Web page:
# Thermal conductivity air to metal

Let's say you have a small metal case that is 3 inches by 3 inches versus 2 inches by 2 inches. Inside at center is a heat generating source (let's say a small processor chip). How efficient is the transfer of heat from the processor to the air... and from air to metal between the 2 different size metal box? How do you compute for this? I know directly gluing the metal to the processor would be more efficient.. but I want to know the thermal transfer if air is in the middle between them where the heat sink is not directly connected to the source but has air medium between them like that occurring in many enclosure housing electronic devices with processor chip inside (like in cctv camera). Thank you.

Dr. Courtney
Gold Member
2020 Award
Convection and radiation are playing important roles, and one cannot consider the mechanism to be exclusively conduction.

Convection and radiation are playing important roles, and one cannot consider the mechanism to be exclusively conduction.

Here's an actual setup I tried. The square metal case is 1 inch high and 1.6 inch in the 4 of its sides. There is a small camera processor (13mm x 13mm) at bottom with temperature of 70 degree Celsius.. I opened the top metal cover to test if the temperature just rise straight up to outside from convection but what really happened is the sides of the metal case are still hot (even if the top cover is open). So what really goes on microscopically? When the processor gets hot.. it conducts heat to the air.. but since the top cover is opened.. why is its least resistance is not the open air above (and outside) but the metal at the sides? Before doing the experiment. I was guessing the metal sides would remain cold since the heat from the hot cpu at bottom would just rise up. You also mentioned about radiation. In this experiment, how many percentage (approximately) of the heat from the cpu goes to the metal at the sides in form of radiation and in form of conduction and convection? The cpu and metal case are all colored black so let's assume an emissivity of 0.95. Thank you.

Dr. Courtney
Gold Member
2020 Award
The split between radiative, convective, and conductive cooling are notoriously hard to calculate with confidence.

Most designers use several prototypes and approach the problem experimentally, adding heat sinks, vents, and fans if needed.

or lets just use a very simple setup... just two metals lets say one inch apart.. when one is heated 70 degree celsius.. is there significant radiative heat transfer from one metal to the other? i thought IR radiative heat transfer is only important for the sun-earth heat transfer bec the sun is great concentrated source of ir

http://imageshack.com/a/img913/9240/RH8zTD.jpg [Broken]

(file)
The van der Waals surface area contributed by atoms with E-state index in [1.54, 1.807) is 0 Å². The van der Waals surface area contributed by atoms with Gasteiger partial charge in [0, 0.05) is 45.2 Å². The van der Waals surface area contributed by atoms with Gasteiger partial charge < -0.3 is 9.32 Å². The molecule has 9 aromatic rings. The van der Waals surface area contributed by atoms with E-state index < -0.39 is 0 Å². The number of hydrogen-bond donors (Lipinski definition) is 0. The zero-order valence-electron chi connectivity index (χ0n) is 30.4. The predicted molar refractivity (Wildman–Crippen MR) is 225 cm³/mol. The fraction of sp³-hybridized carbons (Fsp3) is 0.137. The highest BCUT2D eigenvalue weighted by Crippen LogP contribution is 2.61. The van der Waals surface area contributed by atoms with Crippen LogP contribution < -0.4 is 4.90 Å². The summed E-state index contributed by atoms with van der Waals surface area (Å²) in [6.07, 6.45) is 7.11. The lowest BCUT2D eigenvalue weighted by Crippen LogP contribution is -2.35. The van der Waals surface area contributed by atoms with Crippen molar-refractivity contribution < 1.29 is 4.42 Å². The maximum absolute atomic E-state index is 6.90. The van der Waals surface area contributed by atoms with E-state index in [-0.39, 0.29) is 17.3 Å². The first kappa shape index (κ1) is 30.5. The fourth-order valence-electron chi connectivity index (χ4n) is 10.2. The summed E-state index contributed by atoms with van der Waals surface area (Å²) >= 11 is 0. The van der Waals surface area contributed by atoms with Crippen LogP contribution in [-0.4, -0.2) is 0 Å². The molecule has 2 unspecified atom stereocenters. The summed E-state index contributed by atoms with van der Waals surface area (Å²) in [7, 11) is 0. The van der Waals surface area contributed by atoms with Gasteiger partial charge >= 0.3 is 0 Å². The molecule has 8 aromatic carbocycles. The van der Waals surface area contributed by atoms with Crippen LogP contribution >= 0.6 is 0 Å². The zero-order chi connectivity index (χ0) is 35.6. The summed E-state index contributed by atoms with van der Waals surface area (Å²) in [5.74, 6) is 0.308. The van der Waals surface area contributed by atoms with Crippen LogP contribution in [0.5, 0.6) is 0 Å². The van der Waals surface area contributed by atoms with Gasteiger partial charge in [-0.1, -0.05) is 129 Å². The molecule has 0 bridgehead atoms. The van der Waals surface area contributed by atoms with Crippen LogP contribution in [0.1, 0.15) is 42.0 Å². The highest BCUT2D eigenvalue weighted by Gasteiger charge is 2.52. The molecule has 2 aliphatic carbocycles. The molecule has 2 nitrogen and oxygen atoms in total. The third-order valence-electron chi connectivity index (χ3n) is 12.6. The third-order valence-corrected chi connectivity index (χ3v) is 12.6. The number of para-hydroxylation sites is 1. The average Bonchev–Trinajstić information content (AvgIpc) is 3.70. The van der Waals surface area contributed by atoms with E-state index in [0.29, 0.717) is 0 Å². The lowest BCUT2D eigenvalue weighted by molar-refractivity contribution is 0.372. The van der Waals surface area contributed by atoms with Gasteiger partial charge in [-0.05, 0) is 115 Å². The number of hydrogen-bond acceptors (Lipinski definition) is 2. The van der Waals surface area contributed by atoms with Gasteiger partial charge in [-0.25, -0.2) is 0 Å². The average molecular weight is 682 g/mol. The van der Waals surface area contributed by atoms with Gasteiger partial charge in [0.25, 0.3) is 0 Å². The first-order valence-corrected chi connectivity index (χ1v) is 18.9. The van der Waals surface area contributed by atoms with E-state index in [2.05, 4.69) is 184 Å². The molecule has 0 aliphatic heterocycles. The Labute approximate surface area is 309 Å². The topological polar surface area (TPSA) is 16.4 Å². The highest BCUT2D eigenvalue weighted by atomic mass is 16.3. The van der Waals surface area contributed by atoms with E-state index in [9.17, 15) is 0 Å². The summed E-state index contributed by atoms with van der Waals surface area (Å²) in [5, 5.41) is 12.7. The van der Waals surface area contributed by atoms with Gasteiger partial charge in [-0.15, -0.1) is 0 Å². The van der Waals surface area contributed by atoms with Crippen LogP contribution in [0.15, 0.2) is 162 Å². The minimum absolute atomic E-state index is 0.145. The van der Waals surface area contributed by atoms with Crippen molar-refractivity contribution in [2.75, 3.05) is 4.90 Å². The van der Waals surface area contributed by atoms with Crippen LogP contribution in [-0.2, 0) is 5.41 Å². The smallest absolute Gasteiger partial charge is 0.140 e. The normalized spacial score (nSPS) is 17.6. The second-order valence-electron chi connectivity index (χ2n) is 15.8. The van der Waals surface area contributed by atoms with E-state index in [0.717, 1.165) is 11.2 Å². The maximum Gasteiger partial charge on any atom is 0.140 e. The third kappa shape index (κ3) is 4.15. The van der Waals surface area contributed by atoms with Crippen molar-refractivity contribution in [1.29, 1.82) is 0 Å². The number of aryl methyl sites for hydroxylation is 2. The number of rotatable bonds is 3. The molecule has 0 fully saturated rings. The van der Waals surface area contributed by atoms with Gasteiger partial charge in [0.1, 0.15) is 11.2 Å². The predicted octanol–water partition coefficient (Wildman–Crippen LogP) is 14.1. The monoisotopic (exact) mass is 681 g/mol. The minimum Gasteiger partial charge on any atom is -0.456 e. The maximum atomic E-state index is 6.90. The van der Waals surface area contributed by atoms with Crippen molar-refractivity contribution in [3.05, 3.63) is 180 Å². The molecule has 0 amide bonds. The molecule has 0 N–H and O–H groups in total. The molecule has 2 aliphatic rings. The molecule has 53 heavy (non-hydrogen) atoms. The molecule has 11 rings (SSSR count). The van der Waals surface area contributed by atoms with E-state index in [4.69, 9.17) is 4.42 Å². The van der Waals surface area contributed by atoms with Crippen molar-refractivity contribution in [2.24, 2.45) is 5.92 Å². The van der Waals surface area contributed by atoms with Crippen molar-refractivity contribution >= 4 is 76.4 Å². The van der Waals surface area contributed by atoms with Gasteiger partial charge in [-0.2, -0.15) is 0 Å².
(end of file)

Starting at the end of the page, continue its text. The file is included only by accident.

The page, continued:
http://imageshack.com/a/img537/8577/NIdMHw.jpg [Broken]
http://imageshack.com/a/img537/563/m7ER9p.jpg [Broken]

The above picture is a small pinhole camera that you can buy for \$30. The processor inside is so tiny no heatsink can't be put inside. The black aluminum metal case is sized 1.6 inches at the sides and 1 inch height. Here's the mystery. When put on table such that the top cover is open. The thermograph shows the processor to be 71.8 Celsius.. but the metal case is measuring about 44 degrees Celsius. Convection should make the heat go straight up without touching the sides. Conduction through air is said to be poor. Is it really possible the IR radiation from the processor is what heat up the metal case? This is just for theoretical understanding and not about putting heatsink to the cheap camera. I thought only the sun IR radiation can bestow heat to earth. I'd like to understand the role of IR radiation in terrestrial object.. usually how much does it contribute to heat versus conduction and convection in daily objects.. can you give another example? Thank you.

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notice the black metal case is like a blackbody (because it's painted black) and the chip is black too.. so the question is.. would there be significant transfer of heat from the chip to the metal case by plain ir radiation? I think it should, isn't it. because I can't see how conduction by air can increase the temperature of the metal case by 10 degrees Celsius, could it?

gmax137
The methods for calculating the things you're looking for are explained in any number of textbooks on heat transfer. You should read one of these books and then ask questions on the parts you don't understand. I like this one,
https://www.amazon.com/dp/0070479801/?tag=pfamazon01-20

Last edited by a moderator:
The methods for calculating the things you're looking for are explained in any number of textbooks on heat transfer. You should read one of these books and then ask questions on the parts you don't understand. I like this one,
https://www.amazon.com/dp/0070479801/?tag=pfamazon01-20

I just want to know whether the metal case heating up is caused by convection or ir radiation.. what is usually the case.. that's all.

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CWatters